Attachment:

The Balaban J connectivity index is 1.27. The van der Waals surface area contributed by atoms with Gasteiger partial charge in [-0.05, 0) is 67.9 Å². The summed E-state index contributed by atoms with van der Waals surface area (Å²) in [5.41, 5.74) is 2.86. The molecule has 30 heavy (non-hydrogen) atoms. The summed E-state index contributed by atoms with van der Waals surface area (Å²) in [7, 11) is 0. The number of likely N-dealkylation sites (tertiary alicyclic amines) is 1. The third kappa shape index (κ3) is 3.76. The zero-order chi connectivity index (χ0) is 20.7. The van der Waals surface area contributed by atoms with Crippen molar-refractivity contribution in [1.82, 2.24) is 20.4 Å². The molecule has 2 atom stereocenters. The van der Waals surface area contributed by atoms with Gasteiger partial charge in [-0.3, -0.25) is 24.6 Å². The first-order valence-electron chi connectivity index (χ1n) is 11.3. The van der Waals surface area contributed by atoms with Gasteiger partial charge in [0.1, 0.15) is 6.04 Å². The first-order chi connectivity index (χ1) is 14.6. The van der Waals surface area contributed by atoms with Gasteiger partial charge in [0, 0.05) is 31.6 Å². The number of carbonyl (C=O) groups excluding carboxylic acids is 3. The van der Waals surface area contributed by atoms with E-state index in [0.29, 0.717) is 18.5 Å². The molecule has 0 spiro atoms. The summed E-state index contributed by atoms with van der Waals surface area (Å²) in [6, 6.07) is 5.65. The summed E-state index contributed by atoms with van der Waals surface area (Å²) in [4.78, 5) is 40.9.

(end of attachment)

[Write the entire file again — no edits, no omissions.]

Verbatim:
The Balaban J connectivity index is 1.27. The van der Waals surface area contributed by atoms with Gasteiger partial charge in [-0.05, 0) is 67.9 Å². The summed E-state index contributed by atoms with van der Waals surface area (Å²) in [5.41, 5.74) is 2.86. The molecule has 30 heavy (non-hydrogen) atoms. The summed E-state index contributed by atoms with van der Waals surface area (Å²) in [7, 11) is 0. The number of likely N-dealkylation sites (tertiary alicyclic amines) is 1. The third kappa shape index (κ3) is 3.76. The zero-order chi connectivity index (χ0) is 20.7. The van der Waals surface area contributed by atoms with Crippen molar-refractivity contribution in [1.82, 2.24) is 20.4 Å². The molecule has 2 atom stereocenters. The van der Waals surface area contributed by atoms with Gasteiger partial charge in [-0.3, -0.25) is 24.6 Å². The first-order valence-electron chi connectivity index (χ1n) is 11.3. The van der Waals surface area contributed by atoms with Gasteiger partial charge in [0.1, 0.15) is 6.04 Å². The first-order chi connectivity index (χ1) is 14.6. The van der Waals surface area contributed by atoms with Gasteiger partial charge in [0, 0.05) is 31.6 Å². The number of carbonyl (C=O) groups excluding carboxylic acids is 3. The van der Waals surface area contributed by atoms with E-state index in [0.29, 0.717) is 18.5 Å². The molecule has 0 spiro atoms. The summed E-state index contributed by atoms with van der Waals surface area (Å²) in [6, 6.07) is 5.65. The summed E-state index contributed by atoms with van der Waals surface area (Å²) in [4.78, 5) is 40.9.